As the whole purpose of this exercise is to run more trains, more power will also be needed. Supplies will be increased to 750V DC and more feeder stations will be installed.
The trains themselves, the last of which will be delivered this summer, will be returned to Bombardier so that the signalling equipment can be installed. This includes the VOBC fitted in the cab, radio aerials and transmitters, transponder interrogator units under the floor which have Radio Frequency Identification (RFID) antennae for reading the transponders which provide absolute positioning information, and in the order of 2,000 wiring changes.
Meantime Thales will be fitting out the main control room which will run the whole network, at the same time installing the relevant equipment at stations and depots.
All of the engineering trains need converting to run on the Sub Surface Lines. This job will be made easier by many of them already being able to run on the Northern line with its similar Thales Seltrac system, although the rail adhesion trains are specific to the SSR network so they will need to be upgraded.
The first 53 S Stock trains are due to be completed by February 2018, ramping up to the full fleet by September.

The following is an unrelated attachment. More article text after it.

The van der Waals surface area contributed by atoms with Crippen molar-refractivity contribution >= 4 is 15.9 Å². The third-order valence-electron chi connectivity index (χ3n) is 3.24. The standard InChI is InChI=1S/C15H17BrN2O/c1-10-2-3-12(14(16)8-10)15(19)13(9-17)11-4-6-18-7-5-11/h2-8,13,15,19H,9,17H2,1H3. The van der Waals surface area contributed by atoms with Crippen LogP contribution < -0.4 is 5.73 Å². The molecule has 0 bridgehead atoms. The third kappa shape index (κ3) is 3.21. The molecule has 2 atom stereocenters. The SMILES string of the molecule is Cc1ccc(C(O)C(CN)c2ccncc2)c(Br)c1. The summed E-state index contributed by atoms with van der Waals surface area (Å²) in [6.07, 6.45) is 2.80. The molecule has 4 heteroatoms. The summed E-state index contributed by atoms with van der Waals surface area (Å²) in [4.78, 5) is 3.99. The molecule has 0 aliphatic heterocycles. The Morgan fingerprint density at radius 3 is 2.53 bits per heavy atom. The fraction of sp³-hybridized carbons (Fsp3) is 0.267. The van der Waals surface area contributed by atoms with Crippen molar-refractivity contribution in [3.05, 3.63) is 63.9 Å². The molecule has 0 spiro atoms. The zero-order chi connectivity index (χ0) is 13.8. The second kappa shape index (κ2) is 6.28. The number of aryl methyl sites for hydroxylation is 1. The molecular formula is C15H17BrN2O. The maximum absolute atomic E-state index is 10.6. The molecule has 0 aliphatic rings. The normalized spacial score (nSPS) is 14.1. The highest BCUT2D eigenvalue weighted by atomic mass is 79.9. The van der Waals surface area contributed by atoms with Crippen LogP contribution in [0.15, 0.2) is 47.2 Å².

Implementation will be split into 14 ‘migration areas’ or sections of the network. Some of the early ones will be where the most trains run – the northern part of the circle line – and trains will start to run here under ATO control by the middle of 2019. Then further sections will be brought into use until the full network is on ATO by the end of 2020.
Once implementation is complete, then the capacity enhancements will come in. Running under ATO, trains can use their full 100km/h design speed (without ATO they are limited to 72km/h).
At slow speeds, trains can be as little as 50 metres apart, higher speeds will necessitate a larger safety distance. The calculations are still to be completed for these speeds. Thales Safety Distance calculations are similar to an overlap calculation and consider worst case conditions in a similar manner.
Allowing trains to run more closely together will allow 32 trains per hour in the busiest section (it is 24 per hour today). That’s the Circle line running almost as many trains in 2020 as the Victoria line does today. And anyone who has seen a Victoria line train enter the platform before the previous one has cleared it will know how impressive that service is.
London commuters are looking forward to that day.
Thanks to London Underground project manager Deidre McGinn and to Thales integration verification validation and qualification manager Richard Kirby for their help with the technical details of this article.